Four Easy Ways to Make a Future Gift Without Changing Your Will
Posted April 2016
You may be hesitating to make a gift to our organization because you don’t want to incur the expense of changing your will. Actually, there are numerous ways to arrange a future gift while leaving your current will intact.
- You can name us a beneficiary of any portion of the death proceeds from a life insurance policy.
- You can instruct your bank to pay us any portion of what remains in your account at the end of your life. This is called a payable-on-death (POD) account.
- You can instruct your brokerage firm to transfer to us any portion of investments held at the end of your life. This is called a transfer-on-death (TOD) account.
- You can name us a beneficiary of any percentage of the remaining funds in your IRA, 401(k), 403(b), or other defined contribution retirement plan.
In each case you need only request and complete the beneficiary form provided by the financial institution. When an individual or a charity such as our organization is named as beneficiary through one of these arrangements, the proceeds are not governed by your will and are not subject to probate.
However, like the provisions in a will, these beneficiary designations can be changed at any time. You need only complete a new beneficiary form. Adding or removing a charitable bequest requires a will change, though you could do this with a simple codicil (amendment) if the rest of the will still expresses your wishes.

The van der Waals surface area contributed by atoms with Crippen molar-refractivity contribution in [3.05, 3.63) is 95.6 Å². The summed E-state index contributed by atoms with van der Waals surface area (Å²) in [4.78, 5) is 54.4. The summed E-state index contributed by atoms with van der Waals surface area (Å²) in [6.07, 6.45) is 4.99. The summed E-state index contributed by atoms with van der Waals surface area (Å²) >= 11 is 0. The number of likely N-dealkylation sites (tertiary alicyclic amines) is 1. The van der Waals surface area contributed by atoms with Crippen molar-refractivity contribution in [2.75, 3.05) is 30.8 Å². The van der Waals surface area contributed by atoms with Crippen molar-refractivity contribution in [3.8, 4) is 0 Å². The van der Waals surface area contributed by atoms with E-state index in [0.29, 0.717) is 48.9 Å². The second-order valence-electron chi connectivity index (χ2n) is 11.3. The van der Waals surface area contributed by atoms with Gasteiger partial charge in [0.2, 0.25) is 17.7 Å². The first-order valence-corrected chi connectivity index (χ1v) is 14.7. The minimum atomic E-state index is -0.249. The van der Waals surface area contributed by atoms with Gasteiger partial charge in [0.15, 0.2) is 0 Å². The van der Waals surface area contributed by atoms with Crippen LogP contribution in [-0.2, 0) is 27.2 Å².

A charitable gift by beneficiary designation, like a bequest in a will, qualifies for an estate-tax charitable deduction and could result in estate-tax savings, depending on the size of your estate. Whether or not you save estate taxes, you will save income tax when you name our organization as beneficiary of remaining retirement plan funds (unless those funds are in a Roth IRA or resulted from after-tax contributions). That is because retirement funds paid to individuals are in most cases subject to income tax—whereas they are not taxed when paid to a charity.
Thus naming us as a beneficiary of a retirement fund can be the most tax-wise way to make a gift as well as being simple and cost-free.
Increasingly, estate assets are transferred to beneficiaries outside of a will. Please contact us for more information about making a future gift without changing your will.Previous articles
- Request a confidential conversation with a gift-planning
officer about gift plans or other options
- Read about our donors and the gifts they've made
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